A low-impact design for high-impact views.
The Devils Tower Monument is a visually emphatic part of the National Park Service. It protrudes from the plains so dramatically that it has been an attraction since before history was written. Sacred to the many Native American groups in the area, popular among early Park Service visitors, made famous to late 20th century Americans by Stephen Spielberg’s Close Encounters of the Third Kind; and overrun by motorbikes during the Sturgis Rally every summer; the infrastructure at Devils Tower was strained beyond its capacity. The existing historic landscape design included a parking circle between log structures which have been carefully preserved in recent decades, but neither the parking nor the buildings were big enough to support the current number of visitors.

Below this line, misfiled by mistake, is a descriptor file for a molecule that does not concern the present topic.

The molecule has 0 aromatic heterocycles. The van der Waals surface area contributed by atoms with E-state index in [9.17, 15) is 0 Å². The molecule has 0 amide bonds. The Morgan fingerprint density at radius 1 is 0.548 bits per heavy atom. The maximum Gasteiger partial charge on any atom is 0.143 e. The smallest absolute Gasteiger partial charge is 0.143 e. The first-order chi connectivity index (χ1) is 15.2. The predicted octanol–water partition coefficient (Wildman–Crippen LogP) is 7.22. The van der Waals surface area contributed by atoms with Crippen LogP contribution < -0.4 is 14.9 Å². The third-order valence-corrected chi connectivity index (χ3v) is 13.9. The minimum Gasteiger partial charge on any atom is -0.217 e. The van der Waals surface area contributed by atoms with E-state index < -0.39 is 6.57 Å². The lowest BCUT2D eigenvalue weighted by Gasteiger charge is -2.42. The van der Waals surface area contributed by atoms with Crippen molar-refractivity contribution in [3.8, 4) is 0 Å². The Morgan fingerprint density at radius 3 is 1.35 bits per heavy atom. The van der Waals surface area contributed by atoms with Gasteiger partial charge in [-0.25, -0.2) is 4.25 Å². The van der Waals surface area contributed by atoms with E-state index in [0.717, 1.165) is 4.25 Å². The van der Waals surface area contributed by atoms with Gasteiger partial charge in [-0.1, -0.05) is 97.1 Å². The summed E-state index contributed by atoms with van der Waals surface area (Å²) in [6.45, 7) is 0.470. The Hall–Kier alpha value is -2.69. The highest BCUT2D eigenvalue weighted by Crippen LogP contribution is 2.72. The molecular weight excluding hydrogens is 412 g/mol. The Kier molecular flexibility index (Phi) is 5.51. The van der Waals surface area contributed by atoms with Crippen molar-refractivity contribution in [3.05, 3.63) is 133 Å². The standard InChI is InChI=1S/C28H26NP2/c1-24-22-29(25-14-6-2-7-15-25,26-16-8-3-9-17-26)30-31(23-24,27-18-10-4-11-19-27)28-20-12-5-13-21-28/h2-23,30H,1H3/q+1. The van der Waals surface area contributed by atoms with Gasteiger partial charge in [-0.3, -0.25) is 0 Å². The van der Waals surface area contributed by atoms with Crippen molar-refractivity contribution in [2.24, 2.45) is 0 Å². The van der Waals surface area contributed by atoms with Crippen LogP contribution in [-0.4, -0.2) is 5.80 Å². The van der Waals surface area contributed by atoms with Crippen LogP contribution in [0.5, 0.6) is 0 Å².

The Devils Tower Visitor Center design provides a new indoor interpretive area with a larger outdoor interpretive plaza for the busy summer months. The site plan has been designed to accommodate large numbers of summer visitors but can scale down to very small operations and services during the winter, when the park remains open but has little visitation.
BRS designed the building to sit judiciously on the site; to be visually unobtrusive and environmentally low impact. With the emphasis on the tower, the building was placed outside of the historic landscape circle, leaving the view from the existing buildings unimpeded. The center was designed to have low environmental impact, with very little need for mechanical heating and cooling.